Coastwide
CHRISTINA MENDENHALL/BLOOMBERG

US - Key tourist destinations rethink their reliance on cruising

On April 12, activists in Juneau, Alaska, filed paperwork to limit cruise traffic to the city's picturesque port, where more than 1.2 million passengers disembarked in 2019. When cruising returns, it's expected to host about 620 ships, bringing more than 1.3 million to the last frontier state.

The citizens argue that many passengers coming ashore during the summer season changes the way of life in the city of 32,000. Ideally, they say, they can maintain a quality of life, keep the city as an attractive destination for overnight visitors, and maintain some (but not all) cruise tourism opportunities.

Why now, after so many years of a booming cruise business? Locals say the pandemic shutdown has made them aware of exactly how beholden the city is to cruise lines, which pump about $1.3 billion in direct spending into the Alaska economy-and millions locally. Absence, in this case, has not made hearts grow fonder.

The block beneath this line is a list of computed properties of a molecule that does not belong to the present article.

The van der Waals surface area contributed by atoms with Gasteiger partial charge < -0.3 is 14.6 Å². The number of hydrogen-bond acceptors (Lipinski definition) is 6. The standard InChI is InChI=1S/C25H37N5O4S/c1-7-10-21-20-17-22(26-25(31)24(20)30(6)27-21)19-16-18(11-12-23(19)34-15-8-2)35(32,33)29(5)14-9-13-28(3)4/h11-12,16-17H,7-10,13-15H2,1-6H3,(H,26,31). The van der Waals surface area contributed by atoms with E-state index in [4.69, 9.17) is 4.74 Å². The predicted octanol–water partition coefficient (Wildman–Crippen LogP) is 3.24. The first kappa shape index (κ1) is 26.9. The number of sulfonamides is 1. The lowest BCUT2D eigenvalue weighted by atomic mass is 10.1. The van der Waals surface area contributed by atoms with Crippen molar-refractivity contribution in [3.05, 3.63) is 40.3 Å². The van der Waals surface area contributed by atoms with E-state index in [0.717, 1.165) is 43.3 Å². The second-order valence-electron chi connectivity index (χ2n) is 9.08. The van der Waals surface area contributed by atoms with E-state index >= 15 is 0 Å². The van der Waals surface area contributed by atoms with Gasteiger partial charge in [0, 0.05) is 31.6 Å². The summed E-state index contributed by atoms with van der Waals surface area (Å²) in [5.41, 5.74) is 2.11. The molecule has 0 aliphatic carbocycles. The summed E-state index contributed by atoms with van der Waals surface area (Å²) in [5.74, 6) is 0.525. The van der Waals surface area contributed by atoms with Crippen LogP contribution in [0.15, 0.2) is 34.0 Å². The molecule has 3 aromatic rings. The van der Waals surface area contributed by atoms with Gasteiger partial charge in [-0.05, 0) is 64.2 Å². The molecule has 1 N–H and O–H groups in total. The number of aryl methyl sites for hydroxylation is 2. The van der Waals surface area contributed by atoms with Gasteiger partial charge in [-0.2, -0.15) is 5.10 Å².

But Juneau isn't alone. Destinations ranging from Bar Harbor, Maine, to the Cayman Islands are using the pandemic to pivot away from mass cruise tourism, which, opponents say, clogs streets, stresses infrastructure, and threatens delicate coral ecosystems that provide natural buffers against hurricanes.

There's also an economic argument: Overnight visitors spend considerably more than those on quick shore excursions, and reducing cruise crowds may help draw more land-based explorers.

In most places it's a steep hill to climb. After years of back-and-forth decisions, the Italian government in late March greenlighted a ban on large ships sailing through the Venetian Lagoon. The concern there is over protecting the cultural heritage, given the increased risk of flooding around St. Mark's Square whenever a cruise ship pulls into the harbor. To solve this problem, big vessels will be indefinitely rerouted to nearby Marghera, an industrial port on the mainland. But that change will take place only when the facility there is ready, leaving Venice preparing for yet another summer of big ships.

Read more.